Rossett Acre Primary School

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About Rossett Acre Primary School

Name Rossett Acre Primary School
Ofsted Inspections
Headteacher Mrs Corrine Penhale
Address Pannal Ash Road, Harrogate, HG2 9PH
Phone Number 01423561579
Phase Academy
Type Academy converter
Age Range 4-11
Religious Character Does not apply
Gender Mixed
Number of Pupils 406
Local Authority North Yorkshire
Highlights from Latest Inspection

What is it like to attend this school?

There is a strong sense of community in this school. The school's vision, 'excellence and happiness for all', is clear to see in the supportive and ambitious culture leaders have established.

Staff have very high expectations for all pupils. There is a firm focus on pupils' academic success alongside their mental health and well-being. Staff encourage pupils to benefit fully from the rich curriculum experiences and opportunities on offer.

Pupils enjoy their lessons and clubs, such as dodgeball, singing squad, multi-sports and orchestra. Pupils respond positively to the education they receive. They show high levels of motivation and a thirst for learning. feel valued by staff and are proud of the contribution they make to the school.

Pupils behave extremely well, guided by the 'ready, respectful, safe' rules. Well-established routines and relationships begin in Reception and build throughout key stages 1 and 2.

Pupils quickly develop resilience, impeccable manners and effective communication skills. These character traits contribute very well to their achievement, and the tolerance and respect they show for others. Diversity is valued and bullying is not accepted.

Leaders deal well with any concerns about bullying. Pupils feel safe. They are confident that adults will resolve any issues they have.

What does the school do well and what does it need to do better?

The trust makes a significant contribution to the school's success in providing a high quality of education for its pupils. Senior leaders and those responsible for governance are passionate about improving the educational offer for all pupils. Staff access a wide range of professional development opportunities, both within school and through trust network meetings and training.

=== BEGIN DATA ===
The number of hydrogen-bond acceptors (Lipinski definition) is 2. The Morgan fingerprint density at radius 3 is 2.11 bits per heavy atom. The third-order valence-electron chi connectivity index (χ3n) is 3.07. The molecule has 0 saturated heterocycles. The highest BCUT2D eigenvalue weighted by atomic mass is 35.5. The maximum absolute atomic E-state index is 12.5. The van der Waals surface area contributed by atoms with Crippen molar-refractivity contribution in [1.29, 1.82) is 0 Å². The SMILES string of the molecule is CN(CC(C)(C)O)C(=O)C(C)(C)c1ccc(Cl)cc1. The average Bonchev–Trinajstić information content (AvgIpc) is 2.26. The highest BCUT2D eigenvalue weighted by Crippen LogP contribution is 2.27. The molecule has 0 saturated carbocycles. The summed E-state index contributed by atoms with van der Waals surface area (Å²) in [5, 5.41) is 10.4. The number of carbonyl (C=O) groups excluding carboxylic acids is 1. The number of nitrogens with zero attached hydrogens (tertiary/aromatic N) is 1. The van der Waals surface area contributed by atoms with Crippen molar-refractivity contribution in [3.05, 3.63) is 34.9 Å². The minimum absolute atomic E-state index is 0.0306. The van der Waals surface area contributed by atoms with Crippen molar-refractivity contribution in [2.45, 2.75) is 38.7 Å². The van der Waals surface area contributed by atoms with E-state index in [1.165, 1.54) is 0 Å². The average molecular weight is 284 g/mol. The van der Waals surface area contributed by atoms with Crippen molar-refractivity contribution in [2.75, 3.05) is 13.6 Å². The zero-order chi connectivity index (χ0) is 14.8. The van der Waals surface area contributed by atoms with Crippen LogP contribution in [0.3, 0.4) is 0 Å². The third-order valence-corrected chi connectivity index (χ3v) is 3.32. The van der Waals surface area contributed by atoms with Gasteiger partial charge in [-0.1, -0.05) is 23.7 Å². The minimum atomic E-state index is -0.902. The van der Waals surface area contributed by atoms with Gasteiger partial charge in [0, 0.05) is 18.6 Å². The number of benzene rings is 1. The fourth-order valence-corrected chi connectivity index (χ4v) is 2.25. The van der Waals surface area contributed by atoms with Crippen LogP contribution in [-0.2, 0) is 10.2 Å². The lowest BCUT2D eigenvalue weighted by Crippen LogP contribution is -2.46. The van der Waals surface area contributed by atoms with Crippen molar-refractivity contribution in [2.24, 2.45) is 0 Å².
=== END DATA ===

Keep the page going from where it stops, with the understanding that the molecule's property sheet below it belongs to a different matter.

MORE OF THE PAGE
These opportunities are supporting curriculum improvement, staff expertise and subject leadership.

Subject leadership has been highly effective in many areas of the curriculum. Reception is not always the starting point of curriculum planning for each subject though.

The broad offer and focus on developing staff expertise mean that pupils achieve very well in the range of subjects over time. The curriculum is ambitious for all pupils, including those with special educational needs and/or disabilities (SEND). Pupils with SEND have the support they need so they can achieve well and be fully involved in school life.

Teachers deliver the curriculum with enthusiasm. This rubs off on the pupils and they respond with curiosity and a desire to learn. Teachers regularly check pupils' understanding of what they have been taught.

For example, in mathematics, they provide frequent recaps of important knowledge to make sure it has been learned and remembered. There are well-established procedures for identifying gaps and addressing misconceptions. In English though, it is not clear when handwriting and letter formation knowledge are introduced and revisited.

Therefore, there has been less attention to checking if pupils are securing this foundational knowledge effectively.Leaders prioritise reading to make sure that all pupils learn to read as soon as they should. A new phonics programme was introduced in September 2021.